United States District Court, W.D. North Carolina, Charlotte Division
COGBURN JR UNITED STATES DISTRICT JUDGE
MATTER is before the Court on review of a Memorandum
and Recommendation issued in this matter. In the Memorandum
and Recommendation, the magistrate judge advised the parties
of the right to file objections within 14 days, all in
accordance with 28 U.S.C. § 636(b)(1)(c). No. objections
have been filed within the time allowed.
Applicable Standard of Review
Federal Magistrates Act of 1979, as amended,
provides that “a district court shall make a de
novo determination of those portions of the report or
specific proposed findings or recommendations to which
objection is made.” 28 U.S.C. § 636(b)(1);
Camby v. Davis, 718 F.2d 198, 200 (4th Cir.1983).
However, “when objections to strictly legal issues are
raised and no factual issues are challenged, de novo
review of the record may be dispensed with.”
Orpiano v. Johnson, 687 F.2d 44, 47 (4th Cir. 1982).
Similarly, de novo review is not required by the
statute “when a party makes general or conclusory
objections that do not direct the court to a specific error
in the magistrate judge's proposed findings and
recommendations.” Id. Moreover, the statute
does not on its face require any review at all of issues that
are not the subject of an objection. Thomas v. Arn,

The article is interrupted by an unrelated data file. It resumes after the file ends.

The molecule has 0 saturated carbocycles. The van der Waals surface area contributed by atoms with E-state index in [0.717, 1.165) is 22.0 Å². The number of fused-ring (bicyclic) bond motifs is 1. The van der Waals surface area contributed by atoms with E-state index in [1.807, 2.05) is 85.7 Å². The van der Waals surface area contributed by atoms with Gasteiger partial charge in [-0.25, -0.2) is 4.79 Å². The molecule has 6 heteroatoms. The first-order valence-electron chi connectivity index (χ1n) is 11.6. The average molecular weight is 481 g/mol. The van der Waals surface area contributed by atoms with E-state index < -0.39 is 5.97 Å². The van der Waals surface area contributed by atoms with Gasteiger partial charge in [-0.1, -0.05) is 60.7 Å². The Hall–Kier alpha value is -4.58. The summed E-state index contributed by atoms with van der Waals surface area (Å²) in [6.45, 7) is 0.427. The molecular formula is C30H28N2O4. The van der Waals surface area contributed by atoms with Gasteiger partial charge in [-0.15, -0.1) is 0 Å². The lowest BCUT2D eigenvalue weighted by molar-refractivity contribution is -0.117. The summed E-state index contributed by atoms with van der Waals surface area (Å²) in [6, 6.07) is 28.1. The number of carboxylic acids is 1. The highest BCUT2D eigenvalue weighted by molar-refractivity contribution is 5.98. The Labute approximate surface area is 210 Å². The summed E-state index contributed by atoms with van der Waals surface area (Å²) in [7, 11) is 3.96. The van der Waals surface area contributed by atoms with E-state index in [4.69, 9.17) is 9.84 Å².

474 U.S. 140, 149 (1985); Camby, 718 F.2d at 200.
Nonetheless, a district judge is responsible for the final
determination and outcome of the case, and accordingly the
Court has conducted a careful review of the magistrate
matter, plaintiff received the Right to Sue Notice from the
Equal Employment Opportunity Commission (“EEOC”)
on October 31, 2017. The EEOC advised plaintiff that the
Right to Sue Notice allowed him “to pursue the matter
in court by filing a lawsuit within 90 days of his receipt of
the [Notice].” Plaintiff filed the Complaint on January
31, 2018, which was 92 days after plaintiff received the
Right to Sue Notice.
well-settled that Title VII allows an aggrieved party to file
a civil action 90 days after receipt of a right-to-sue
letter. 42 U.S.C. § 2000e-5(f)(1). A claimant who fails
to file a complaint within the 90-day period generally
forfeits his right to pursue a claim. See Baldwin County
Welcome Ctr. v. Brown, 466 U.S. 147, 149-51 (1984). The
time period is subject to equitable tolling. Zipes v.
Trans World Airlines, Inc., 455 U.S. 385, 393 (1982).
The 90-day countdown begins upon the actual date of receipt
when that date is “confirmed by evidence.”
Nguyen v. Inova Alexandria Hosp., 187 F.3d 630, No.
98-2215, 1999 WL 556446, at *3 (4th Cir. July 30, 1999)
(unpublished per curiam); see also Grey v.
Henderson, 169 F.Supp.2d 448, 451 (M.D. N.C. 2001). If
the subsequent civil action is not filed within this 90-day
window, the jurisdiction of the district court is defeated
and the action must be dismissed for lack of subject matter
jurisdiction. Staton v. Newport News Cablevision
(NNCV), 769 F.2d 200, 200-01 (4th Cir.1985).
failure to file suit within 90 days bars the claim. See,
e.g., Harvey v. City of New Bern Police Dept.,
813 F.2d 652, 654 (4th Cir. 1987) (affirming summary judgment